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Texas Two Step: Replacement dual-axis motor controller for Synta EQ3/EQ5 type GEMs

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#1 αLyraen

αLyraen

    Sputnik

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Posted 13 January 2021 - 09:42 PM

A few years ago I had a thought that a joystick would be an interesting way to control a telescope mount, and put together a breadboard prototype of a GEM motor controller that accepted joystick input. It worked fine, and did what I wanted, but the breadboard wires were way too easy to knock out of place and eventually I got tired of fixing it every time a connection came loose. More recently, I had some custom PCBs made up so I could build a more robust prototype, and I’ve been pretty pleased with it so far.

 

I call the controller the “Texas Two Step”, with “Two Step” being a reference to the dual steeper motors, and “Texas” being a reference to the Texas Instruments motor driver chips and also to the fact that I designed and built it in Austin, Texas. The hardware design is open source and I have a GitHub project page for it here which describes some of the design goals that differentiate it from the stock OEM controller that comes with the Synta motor kit:

 

https://github.com/dadap/tx2step

 

I’ve recorded a demo video of the most recent prototype which can be viewed here:

 

https://www.icloud.c...AC-8787649A56A7

 

I have enough parts (I bought extra in case I broke anything) to make a couple more of these and can build them up if there is interest. My guess is that it wouldn’t be too compelling for most, since it’s not a complete solution, in that it doesn’t come with motors, transfer gears, and brackets, and you’ll need to already own the motor kit which comes with its own controller. It’s definitely an upgrade over the stock controller in many ways, but the Synta mounts are pretty inexpensive equipment and I don’t know how many people would want to invest a lot of money upgrading them.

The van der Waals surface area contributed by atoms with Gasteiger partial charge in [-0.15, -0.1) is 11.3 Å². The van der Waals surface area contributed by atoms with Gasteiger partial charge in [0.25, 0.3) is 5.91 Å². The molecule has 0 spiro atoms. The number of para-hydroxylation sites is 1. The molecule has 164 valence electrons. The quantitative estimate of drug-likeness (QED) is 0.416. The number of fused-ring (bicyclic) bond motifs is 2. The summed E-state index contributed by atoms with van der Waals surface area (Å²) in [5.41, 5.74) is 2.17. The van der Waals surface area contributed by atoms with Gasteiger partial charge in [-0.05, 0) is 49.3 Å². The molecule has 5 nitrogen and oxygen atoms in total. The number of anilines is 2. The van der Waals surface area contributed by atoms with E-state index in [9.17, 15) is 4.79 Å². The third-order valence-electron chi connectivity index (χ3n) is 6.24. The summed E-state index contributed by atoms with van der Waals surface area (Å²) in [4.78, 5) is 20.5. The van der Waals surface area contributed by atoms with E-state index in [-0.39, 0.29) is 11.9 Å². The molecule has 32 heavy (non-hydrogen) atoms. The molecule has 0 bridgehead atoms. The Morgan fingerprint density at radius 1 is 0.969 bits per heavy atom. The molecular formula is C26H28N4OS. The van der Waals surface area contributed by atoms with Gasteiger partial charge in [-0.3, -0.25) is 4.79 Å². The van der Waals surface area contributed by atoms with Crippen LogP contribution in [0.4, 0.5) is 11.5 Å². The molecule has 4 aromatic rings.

If it looks like there’s more interest than a handful of people, I can look into setting up a production run to take advantage of better volume pricing for the components. Right now it costs me about $40 in materials for each unit, not including an enclosure. I think I will probably 3D-print an enclosure eventually, with a groove for mounting it on the counterweight shaft, with the possibility of getting it injection molded if there’s interest in a big enough production run.

 

Anyway, just wanted to share my little project and see if others might be interested. Let me know what you think.



#2 terrypaula

terrypaula

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Posted 13 January 2021 - 11:07 PM

Looks pretty cool. I bought something like it from AstroGadget to use on a CG4 and it works excellently.  But you have the satisfaction of building it yourself.




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